|Jmol-3D images||Image 1|
|Molar mass||76.09 g/mol|
|Melting point||−85 °C|
|Boiling point||124–125 °C|
|Except where noted otherwise, data are given for materials in their standard state (at 25 °C (77 °F), 100 kPa)|
|(what is: / ?)|
2-Methoxyethanol, or methyl cellosolve, is an organic compound with formula C
2 that is used mainly as a solvent. It is a clear, colorless liquid with an ether-like odor. It is in a class of solvents known as glycol ethers which are notable for their ability to dissolve a variety of different types of chemical compounds and for their miscibility with water and other solvents. It can be formed by the nucleophilic attack of methanol on protonated oxirane followed by proton transfer:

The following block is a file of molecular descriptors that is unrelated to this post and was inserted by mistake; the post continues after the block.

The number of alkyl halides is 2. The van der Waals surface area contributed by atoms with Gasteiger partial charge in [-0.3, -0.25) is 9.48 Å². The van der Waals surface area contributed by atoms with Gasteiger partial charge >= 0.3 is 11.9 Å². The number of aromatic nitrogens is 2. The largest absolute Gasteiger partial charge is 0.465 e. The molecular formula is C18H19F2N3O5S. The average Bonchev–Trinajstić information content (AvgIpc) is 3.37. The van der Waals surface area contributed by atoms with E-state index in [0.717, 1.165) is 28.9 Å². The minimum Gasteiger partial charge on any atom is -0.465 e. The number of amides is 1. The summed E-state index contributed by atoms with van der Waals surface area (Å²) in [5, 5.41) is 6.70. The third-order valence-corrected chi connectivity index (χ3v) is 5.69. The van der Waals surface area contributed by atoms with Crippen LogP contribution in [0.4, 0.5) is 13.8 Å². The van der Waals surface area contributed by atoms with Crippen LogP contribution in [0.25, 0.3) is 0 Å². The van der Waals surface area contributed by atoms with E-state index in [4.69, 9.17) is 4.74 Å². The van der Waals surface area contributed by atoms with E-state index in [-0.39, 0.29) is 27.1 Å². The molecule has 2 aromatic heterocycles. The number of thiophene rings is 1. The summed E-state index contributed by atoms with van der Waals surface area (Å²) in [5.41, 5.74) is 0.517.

3OH → C
2 + H+
2-Methoxyethanol is used as a solvent for many different purposes such as varnishes, dyes, and resins. It is also used as an additive in airplane deicing solutions. In organometallic chemistry it is commonly used for the synthesis of Vaska's complex and related compounds such as ruthenium hydridechlorocarbonyl tristriphenylphosphine. During these reactions the alcohol acts as a source of hydride and carbon monoxide.
The methoxyethanol is converted by alcohol dehydrogenase into methoxyacetic acid which is the substance which causes the harmful effects. Both ethanol and acetate have a protecting effect. The methoxyacetate can enter the Krebs cycle where it forms methoxycitrate.